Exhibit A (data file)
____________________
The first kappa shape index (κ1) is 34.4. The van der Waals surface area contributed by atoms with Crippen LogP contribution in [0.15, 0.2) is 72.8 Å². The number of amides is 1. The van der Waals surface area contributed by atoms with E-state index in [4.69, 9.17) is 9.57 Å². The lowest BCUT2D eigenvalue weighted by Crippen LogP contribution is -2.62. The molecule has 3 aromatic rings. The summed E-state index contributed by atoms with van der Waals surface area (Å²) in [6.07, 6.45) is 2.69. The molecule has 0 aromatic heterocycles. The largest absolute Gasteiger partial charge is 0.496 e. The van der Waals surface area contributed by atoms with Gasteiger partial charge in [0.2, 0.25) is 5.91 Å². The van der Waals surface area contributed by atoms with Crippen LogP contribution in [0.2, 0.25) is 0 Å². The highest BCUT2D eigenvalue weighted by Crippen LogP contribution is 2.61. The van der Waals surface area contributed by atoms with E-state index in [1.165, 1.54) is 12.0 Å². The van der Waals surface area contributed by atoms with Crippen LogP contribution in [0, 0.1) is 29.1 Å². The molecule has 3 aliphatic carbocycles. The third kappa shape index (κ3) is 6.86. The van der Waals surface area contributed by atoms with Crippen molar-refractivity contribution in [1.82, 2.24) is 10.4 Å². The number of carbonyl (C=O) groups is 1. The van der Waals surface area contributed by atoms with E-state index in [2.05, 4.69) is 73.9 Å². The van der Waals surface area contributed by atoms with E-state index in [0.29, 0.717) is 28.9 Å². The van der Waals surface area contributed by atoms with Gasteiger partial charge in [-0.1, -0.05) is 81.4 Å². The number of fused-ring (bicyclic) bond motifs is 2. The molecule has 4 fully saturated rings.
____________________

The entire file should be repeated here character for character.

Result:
The first kappa shape index (κ1) is 34.4. The van der Waals surface area contributed by atoms with Crippen LogP contribution in [0.15, 0.2) is 72.8 Å². The number of amides is 1. The van der Waals surface area contributed by atoms with E-state index in [4.69, 9.17) is 9.57 Å². The lowest BCUT2D eigenvalue weighted by Crippen LogP contribution is -2.62. The molecule has 3 aromatic rings. The summed E-state index contributed by atoms with van der Waals surface area (Å²) in [6.07, 6.45) is 2.69. The molecule has 0 aromatic heterocycles. The largest absolute Gasteiger partial charge is 0.496 e. The van der Waals surface area contributed by atoms with Gasteiger partial charge in [0.2, 0.25) is 5.91 Å². The van der Waals surface area contributed by atoms with Crippen LogP contribution in [0.2, 0.25) is 0 Å². The highest BCUT2D eigenvalue weighted by Crippen LogP contribution is 2.61. The van der Waals surface area contributed by atoms with E-state index in [1.165, 1.54) is 12.0 Å². The van der Waals surface area contributed by atoms with Crippen LogP contribution in [0, 0.1) is 29.1 Å². The molecule has 3 aliphatic carbocycles. The third kappa shape index (κ3) is 6.86. The van der Waals surface area contributed by atoms with Crippen molar-refractivity contribution in [1.82, 2.24) is 10.4 Å². The number of carbonyl (C=O) groups is 1. The van der Waals surface area contributed by atoms with E-state index in [2.05, 4.69) is 73.9 Å². The van der Waals surface area contributed by atoms with E-state index in [0.29, 0.717) is 28.9 Å². The van der Waals surface area contributed by atoms with Gasteiger partial charge in [-0.1, -0.05) is 81.4 Å². The number of fused-ring (bicyclic) bond motifs is 2. The molecule has 4 fully saturated rings.